By consideration financial crisis one key difference is the monetary regime. In the 19th century it occurred under the fixed exchange rates of the gold standard. But in the 20th century it took place in a regime of managed flexibility. Furthermore, in the 19th century countries had developed effective lenders of last resort, but the same was not true at the periphery and countries there suffered the consequences. A century later there was a domestic safety net in most emerging countries so that banking panics were changed into situations where the debts of an insolvent banking system were taken over by the government. The recovery from banking crisis is another key difference. It has tended to begin earlier in the recent period than in the typical crisis episode a hundred years ago. In the 19th century there were no international rescue packages available to emerging economies. But in the recent period such rescues were a typical component of the financial landscape all over the world.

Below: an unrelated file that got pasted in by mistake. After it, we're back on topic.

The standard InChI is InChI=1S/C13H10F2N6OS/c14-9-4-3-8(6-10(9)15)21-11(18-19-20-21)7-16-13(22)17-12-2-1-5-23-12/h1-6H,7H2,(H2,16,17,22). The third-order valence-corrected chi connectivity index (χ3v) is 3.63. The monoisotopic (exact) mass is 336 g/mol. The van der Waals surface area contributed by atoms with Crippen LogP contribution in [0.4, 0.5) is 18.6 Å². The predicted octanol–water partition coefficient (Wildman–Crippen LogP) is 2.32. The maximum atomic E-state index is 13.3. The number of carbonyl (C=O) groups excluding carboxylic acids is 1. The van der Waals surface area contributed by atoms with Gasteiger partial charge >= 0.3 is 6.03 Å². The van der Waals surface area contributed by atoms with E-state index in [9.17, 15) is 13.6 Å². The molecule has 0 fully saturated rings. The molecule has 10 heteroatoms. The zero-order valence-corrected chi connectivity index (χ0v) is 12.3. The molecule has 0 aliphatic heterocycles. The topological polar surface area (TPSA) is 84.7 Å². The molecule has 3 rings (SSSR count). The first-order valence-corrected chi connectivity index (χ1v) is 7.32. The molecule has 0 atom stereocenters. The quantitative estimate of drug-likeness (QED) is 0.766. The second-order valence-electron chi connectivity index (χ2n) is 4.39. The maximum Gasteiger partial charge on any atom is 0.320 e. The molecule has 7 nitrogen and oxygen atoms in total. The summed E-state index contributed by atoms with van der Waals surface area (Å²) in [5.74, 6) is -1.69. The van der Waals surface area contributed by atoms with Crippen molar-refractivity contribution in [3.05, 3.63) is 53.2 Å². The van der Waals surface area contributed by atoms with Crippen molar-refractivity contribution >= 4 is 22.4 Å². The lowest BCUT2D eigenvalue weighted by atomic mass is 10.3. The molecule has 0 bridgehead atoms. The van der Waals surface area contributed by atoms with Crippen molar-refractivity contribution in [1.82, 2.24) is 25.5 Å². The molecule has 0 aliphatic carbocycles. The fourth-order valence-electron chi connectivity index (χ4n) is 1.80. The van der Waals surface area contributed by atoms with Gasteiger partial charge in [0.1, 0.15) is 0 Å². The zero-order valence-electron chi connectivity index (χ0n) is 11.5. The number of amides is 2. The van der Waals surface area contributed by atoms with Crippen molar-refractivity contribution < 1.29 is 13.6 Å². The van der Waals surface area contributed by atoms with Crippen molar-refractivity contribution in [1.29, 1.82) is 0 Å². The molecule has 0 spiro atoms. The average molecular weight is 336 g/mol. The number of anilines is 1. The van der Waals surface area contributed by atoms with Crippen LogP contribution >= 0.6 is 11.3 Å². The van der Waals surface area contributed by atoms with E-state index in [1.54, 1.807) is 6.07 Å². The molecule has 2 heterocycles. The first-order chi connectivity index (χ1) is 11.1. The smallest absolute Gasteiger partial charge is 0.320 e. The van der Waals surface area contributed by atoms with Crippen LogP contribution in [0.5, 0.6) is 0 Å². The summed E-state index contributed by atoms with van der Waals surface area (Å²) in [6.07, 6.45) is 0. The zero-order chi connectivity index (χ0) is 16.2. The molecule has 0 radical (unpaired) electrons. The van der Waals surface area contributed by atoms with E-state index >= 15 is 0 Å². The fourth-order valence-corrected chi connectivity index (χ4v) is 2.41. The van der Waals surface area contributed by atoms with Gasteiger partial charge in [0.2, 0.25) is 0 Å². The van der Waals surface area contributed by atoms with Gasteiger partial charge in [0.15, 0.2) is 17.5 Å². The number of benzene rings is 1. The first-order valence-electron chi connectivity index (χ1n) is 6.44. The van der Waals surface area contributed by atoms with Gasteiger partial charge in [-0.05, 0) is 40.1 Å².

The flows information were an important downside in 19th century. Prior to the Transatlantic cable and the Radiotelephone, it used to take very long for information to go from one place to another. So this means that it was very difficult to analyze the information. For instance, it was not so easy to distinguish good and bad credits. Therefore, the information asymmetry played a very important role in international investments. The railway bonds serve as a great example. There was also many contracting problems. It was very difficult for companies working overseas to manage their operations in other parts of the world, so this was clearly a big barrier to investment. Several macroeconomic factors such as exchange risks and uncertain monetary policies were a big barrier for international investments as well. The accounting standards in the U.S. were relatively underdeveloped in the 19th century. The British investors played a very important role in transferring their accounting practices to the new emerging markets.[14]